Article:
CHECK OUT THIS VIDEO FOR ALL OF THE FEATURES OF THE SIMMS SOLARFLEX ARMOR.

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All That Glitters

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By Louis Cahill

About once a year I get an email from the editor of a fishing magazine saying, “I heard you have photos of golden trout.”

The answer is yes, but better than half the time the question is completely wrong. There seems to be a lot of confusion over exactly what is a golden trout, and the media has done it’s part to foster that confusion. In reality, the jury is not, in any way, out on the subject but more than half the time what they are referring to is actually a palomino trout, not a golden.

I say this meme on Instagram the other day and it made me think this was a good subject to help clarify. A palomino trout is actually an albino rainbow trout. though they do accuse in small numbers in the wild, they are most commonly raised and stocked as a novelty in pay-to-play private waters. Feelings are widely split on these fish, who never asked to be called into existence. They are at once kind of cool and the highest level of bullshit. I’ll let you decide where you land in that debate. You can read more about palomino trout here.

Golden trout on the other hand, are something truly special.

Native to the Kern River drainage in California, this unique and rare subspecies of rainbow trout is one of the most beautiful fish you will ever see. They exist a few places outside their native range, notably in the Wind River Range of Wyoming and are known to be extremely elusive. The golden trout likely tops the list of

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The Only Two Caddis Pupa Patterns I Really Need to Carry

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Caddisflies, who doesn’t love them? I can assure you trout sure do. Tying a caddisfly imitation on, is usually not a bad move on any trout water you visit. Globally, there’s thousands of different species of caddisflies, and that fact alone, one could argue caddisflies are the most abundant and popular aquatic insects found in trout water. If I remember correctly, my first trout landed on a dry fly was with an Elk Hair Caddis. That was a long time ago, back when I knew nothing about fishing caddis pupa patterns and how important they were. I’ve since, with the help of the great Gary LaFontaine, author of the famous book, “Caddisflies”, deepened my knowledge of this aquatic insect, and I’ve built a whole new appreciation and respect for the importance they have in a trout’s diet. Year-round, but particularly during the spring, early summer and fall, fly anglers should be well stocked up on caddisfly pupa fly patterns.

It’s safe to say the most effective way to catch the trout during a caddisfly hatch is to fish caddis pupa imitations. I’ve got many different caddisfly pupa patterns in my fly box, but over the years, LaFontaine’s deep sparkle pupa and emergent sparkle pupa have caught me more fish than all the other pupa patterns combined. These patterns should be in every trout anglers fly box. Gary LaFontaine did an excellent job of researching and studying the characteristics, underwater look and behavior of emerging caddis pupa. He used aquariums with living caddisfly specimens, and spent countless hours scuba diving on rivers during caddisfly hatches to gain accurate insight of what the trout see during a caddisfly hatch. He then took the research and data he collected and hand picked fly tying materials that he could use to design and tie accurate caddisfly patterns for each life-stage of the aquatic insect. This was an astonishing feat that took Gary LaFonataine twenty years to compile and complete. We all owe him a great deal of gratitude and thanks for all his hard work. Without his contributions who knows where we’d be today in understanding the life-cyle of caddisflies and going about imitating them.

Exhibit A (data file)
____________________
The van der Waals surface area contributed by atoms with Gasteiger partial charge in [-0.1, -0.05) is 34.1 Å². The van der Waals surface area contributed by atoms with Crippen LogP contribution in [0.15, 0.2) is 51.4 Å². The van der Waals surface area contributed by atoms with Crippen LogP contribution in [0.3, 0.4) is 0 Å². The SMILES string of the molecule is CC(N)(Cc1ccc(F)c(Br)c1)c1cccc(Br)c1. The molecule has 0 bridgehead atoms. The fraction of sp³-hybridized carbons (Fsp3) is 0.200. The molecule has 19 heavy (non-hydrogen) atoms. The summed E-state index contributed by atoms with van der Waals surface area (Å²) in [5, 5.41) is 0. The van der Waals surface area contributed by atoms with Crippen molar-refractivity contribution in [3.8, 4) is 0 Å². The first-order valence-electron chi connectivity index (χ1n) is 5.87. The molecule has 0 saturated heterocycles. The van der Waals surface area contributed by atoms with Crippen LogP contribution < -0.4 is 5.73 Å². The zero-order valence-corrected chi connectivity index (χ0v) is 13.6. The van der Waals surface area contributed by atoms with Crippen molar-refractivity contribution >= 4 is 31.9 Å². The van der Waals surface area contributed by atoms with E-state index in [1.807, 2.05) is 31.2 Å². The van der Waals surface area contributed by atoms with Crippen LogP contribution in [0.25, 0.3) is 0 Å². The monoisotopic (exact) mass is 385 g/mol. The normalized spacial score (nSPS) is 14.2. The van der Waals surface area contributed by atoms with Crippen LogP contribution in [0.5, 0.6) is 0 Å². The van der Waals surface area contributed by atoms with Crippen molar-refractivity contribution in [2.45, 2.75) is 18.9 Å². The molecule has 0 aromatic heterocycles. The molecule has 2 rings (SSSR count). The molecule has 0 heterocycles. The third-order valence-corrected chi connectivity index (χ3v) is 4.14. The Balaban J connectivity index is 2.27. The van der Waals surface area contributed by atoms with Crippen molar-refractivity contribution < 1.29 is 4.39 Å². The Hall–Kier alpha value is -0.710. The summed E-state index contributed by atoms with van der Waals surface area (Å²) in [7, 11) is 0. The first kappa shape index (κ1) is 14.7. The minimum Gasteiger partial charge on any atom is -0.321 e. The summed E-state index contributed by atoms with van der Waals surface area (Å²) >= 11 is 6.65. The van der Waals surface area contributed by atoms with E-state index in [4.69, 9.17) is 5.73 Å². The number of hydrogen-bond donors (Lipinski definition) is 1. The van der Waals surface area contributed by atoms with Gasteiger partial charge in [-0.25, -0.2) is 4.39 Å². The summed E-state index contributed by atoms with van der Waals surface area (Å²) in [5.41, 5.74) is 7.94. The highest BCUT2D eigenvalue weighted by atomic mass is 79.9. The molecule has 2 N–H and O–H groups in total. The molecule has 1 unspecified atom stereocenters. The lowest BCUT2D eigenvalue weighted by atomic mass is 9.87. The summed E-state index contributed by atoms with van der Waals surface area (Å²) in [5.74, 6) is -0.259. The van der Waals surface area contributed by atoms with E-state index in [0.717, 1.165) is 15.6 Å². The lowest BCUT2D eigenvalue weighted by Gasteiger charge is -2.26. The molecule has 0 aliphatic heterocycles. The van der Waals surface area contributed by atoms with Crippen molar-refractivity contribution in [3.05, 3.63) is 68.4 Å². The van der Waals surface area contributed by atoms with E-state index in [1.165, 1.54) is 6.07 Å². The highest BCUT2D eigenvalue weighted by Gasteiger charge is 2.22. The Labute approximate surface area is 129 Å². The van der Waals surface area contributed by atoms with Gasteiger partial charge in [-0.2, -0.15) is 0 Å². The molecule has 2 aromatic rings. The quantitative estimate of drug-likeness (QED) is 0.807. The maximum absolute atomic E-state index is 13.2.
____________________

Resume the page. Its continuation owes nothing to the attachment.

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It’s OK To Stay Home

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By Justin Pickett

SOME DAYS, IT’S NOT HAPPENING.

Up at the wee hours of the morning, Tim Harden, of the Venturing Angler, and I, hit the road en route to meet up with our guide, Capt. David Accursio, for another day of fishing in the Everglades. Excited to hit the water, we hadn’t even considered to check the weather. After all, it’s Florida and it’s summer time, so there is always a chance of rain and we were prepared for that.

We arrived to the meetup spot early with David arrive a few minutes later. Soon after our morning’s greetings, David brought up the weather and how things had been looking on the radar. Not Good. A string of storms were building just southeast of the keys, and while they seemed to be tracking west of where we would be fishing, things could certainly change. With that knowledge on board, we decided to make the drive out to Flamingo and give it our best shot. After all, you don’t know unless you try. Right?